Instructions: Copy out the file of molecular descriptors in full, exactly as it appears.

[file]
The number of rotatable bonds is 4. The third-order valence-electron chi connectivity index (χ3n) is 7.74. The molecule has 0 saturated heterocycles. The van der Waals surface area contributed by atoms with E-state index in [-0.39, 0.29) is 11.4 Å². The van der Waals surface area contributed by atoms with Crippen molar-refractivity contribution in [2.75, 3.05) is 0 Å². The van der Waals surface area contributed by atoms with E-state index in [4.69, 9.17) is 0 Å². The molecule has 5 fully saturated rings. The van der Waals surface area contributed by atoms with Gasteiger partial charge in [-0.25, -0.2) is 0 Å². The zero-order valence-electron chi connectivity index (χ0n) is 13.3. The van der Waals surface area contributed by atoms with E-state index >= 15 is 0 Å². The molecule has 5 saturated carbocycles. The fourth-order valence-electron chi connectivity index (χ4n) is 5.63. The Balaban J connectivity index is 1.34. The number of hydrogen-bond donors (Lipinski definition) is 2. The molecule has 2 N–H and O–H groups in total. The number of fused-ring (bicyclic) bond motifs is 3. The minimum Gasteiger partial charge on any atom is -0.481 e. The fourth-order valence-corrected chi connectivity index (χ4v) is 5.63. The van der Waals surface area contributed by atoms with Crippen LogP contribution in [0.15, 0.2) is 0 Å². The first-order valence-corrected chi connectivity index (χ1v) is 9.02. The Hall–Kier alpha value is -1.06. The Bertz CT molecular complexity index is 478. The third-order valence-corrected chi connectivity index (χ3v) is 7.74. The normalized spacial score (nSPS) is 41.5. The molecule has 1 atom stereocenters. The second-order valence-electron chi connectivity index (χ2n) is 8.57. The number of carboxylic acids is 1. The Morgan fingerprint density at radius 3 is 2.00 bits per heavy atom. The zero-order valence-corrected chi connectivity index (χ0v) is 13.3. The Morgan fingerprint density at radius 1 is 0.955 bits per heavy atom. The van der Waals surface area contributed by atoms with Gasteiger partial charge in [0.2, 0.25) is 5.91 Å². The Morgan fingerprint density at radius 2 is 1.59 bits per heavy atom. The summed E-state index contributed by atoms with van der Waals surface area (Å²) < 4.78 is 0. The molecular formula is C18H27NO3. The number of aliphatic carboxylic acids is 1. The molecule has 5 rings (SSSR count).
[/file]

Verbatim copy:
The number of rotatable bonds is 4. The third-order valence-electron chi connectivity index (χ3n) is 7.74. The molecule has 0 saturated heterocycles. The van der Waals surface area contributed by atoms with E-state index in [-0.39, 0.29) is 11.4 Å². The van der Waals surface area contributed by atoms with Crippen molar-refractivity contribution in [2.75, 3.05) is 0 Å². The van der Waals surface area contributed by atoms with E-state index in [4.69, 9.17) is 0 Å². The molecule has 5 fully saturated rings. The van der Waals surface area contributed by atoms with Gasteiger partial charge in [-0.25, -0.2) is 0 Å². The zero-order valence-electron chi connectivity index (χ0n) is 13.3. The van der Waals surface area contributed by atoms with E-state index >= 15 is 0 Å². The molecule has 5 saturated carbocycles. The fourth-order valence-electron chi connectivity index (χ4n) is 5.63. The Balaban J connectivity index is 1.34. The number of hydrogen-bond donors (Lipinski definition) is 2. The molecule has 2 N–H and O–H groups in total. The number of fused-ring (bicyclic) bond motifs is 3. The minimum Gasteiger partial charge on any atom is -0.481 e. The fourth-order valence-corrected chi connectivity index (χ4v) is 5.63. The van der Waals surface area contributed by atoms with Crippen LogP contribution in [0.15, 0.2) is 0 Å². The first-order valence-corrected chi connectivity index (χ1v) is 9.02. The Hall–Kier alpha value is -1.06. The Bertz CT molecular complexity index is 478. The third-order valence-corrected chi connectivity index (χ3v) is 7.74. The normalized spacial score (nSPS) is 41.5. The molecule has 1 atom stereocenters. The second-order valence-electron chi connectivity index (χ2n) is 8.57. The number of carboxylic acids is 1. The Morgan fingerprint density at radius 3 is 2.00 bits per heavy atom. The zero-order valence-corrected chi connectivity index (χ0v) is 13.3. The Morgan fingerprint density at radius 1 is 0.955 bits per heavy atom. The van der Waals surface area contributed by atoms with Gasteiger partial charge in [0.2, 0.25) is 5.91 Å². The Morgan fingerprint density at radius 2 is 1.59 bits per heavy atom. The summed E-state index contributed by atoms with van der Waals surface area (Å²) < 4.78 is 0. The molecular formula is C18H27NO3. The number of aliphatic carboxylic acids is 1. The molecule has 5 rings (SSSR count).